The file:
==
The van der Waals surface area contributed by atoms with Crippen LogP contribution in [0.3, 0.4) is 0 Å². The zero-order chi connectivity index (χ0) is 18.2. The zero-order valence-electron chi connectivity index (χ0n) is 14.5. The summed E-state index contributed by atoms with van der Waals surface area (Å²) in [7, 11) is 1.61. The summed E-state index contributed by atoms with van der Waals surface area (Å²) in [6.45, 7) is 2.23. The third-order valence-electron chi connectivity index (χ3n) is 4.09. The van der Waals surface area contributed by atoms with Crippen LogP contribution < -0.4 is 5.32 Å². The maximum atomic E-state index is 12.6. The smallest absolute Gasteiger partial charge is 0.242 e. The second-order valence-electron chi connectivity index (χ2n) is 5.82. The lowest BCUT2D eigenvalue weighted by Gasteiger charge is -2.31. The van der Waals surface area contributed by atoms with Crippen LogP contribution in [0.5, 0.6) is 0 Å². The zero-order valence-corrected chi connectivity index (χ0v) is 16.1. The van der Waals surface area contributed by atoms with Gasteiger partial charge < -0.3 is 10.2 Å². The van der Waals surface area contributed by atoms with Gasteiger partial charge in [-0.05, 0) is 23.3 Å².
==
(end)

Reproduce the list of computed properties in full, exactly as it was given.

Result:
The van der Waals surface area contributed by atoms with Crippen LogP contribution in [0.3, 0.4) is 0 Å². The zero-order chi connectivity index (χ0) is 18.2. The zero-order valence-electron chi connectivity index (χ0n) is 14.5. The summed E-state index contributed by atoms with van der Waals surface area (Å²) in [7, 11) is 1.61. The summed E-state index contributed by atoms with van der Waals surface area (Å²) in [6.45, 7) is 2.23. The third-order valence-electron chi connectivity index (χ3n) is 4.09. The van der Waals surface area contributed by atoms with Crippen LogP contribution < -0.4 is 5.32 Å². The maximum atomic E-state index is 12.6. The smallest absolute Gasteiger partial charge is 0.242 e. The second-order valence-electron chi connectivity index (χ2n) is 5.82. The lowest BCUT2D eigenvalue weighted by Gasteiger charge is -2.31. The van der Waals surface area contributed by atoms with Crippen LogP contribution in [0.5, 0.6) is 0 Å². The zero-order valence-corrected chi connectivity index (χ0v) is 16.1. The van der Waals surface area contributed by atoms with Gasteiger partial charge < -0.3 is 10.2 Å². The van der Waals surface area contributed by atoms with Gasteiger partial charge in [-0.05, 0) is 23.3 Å².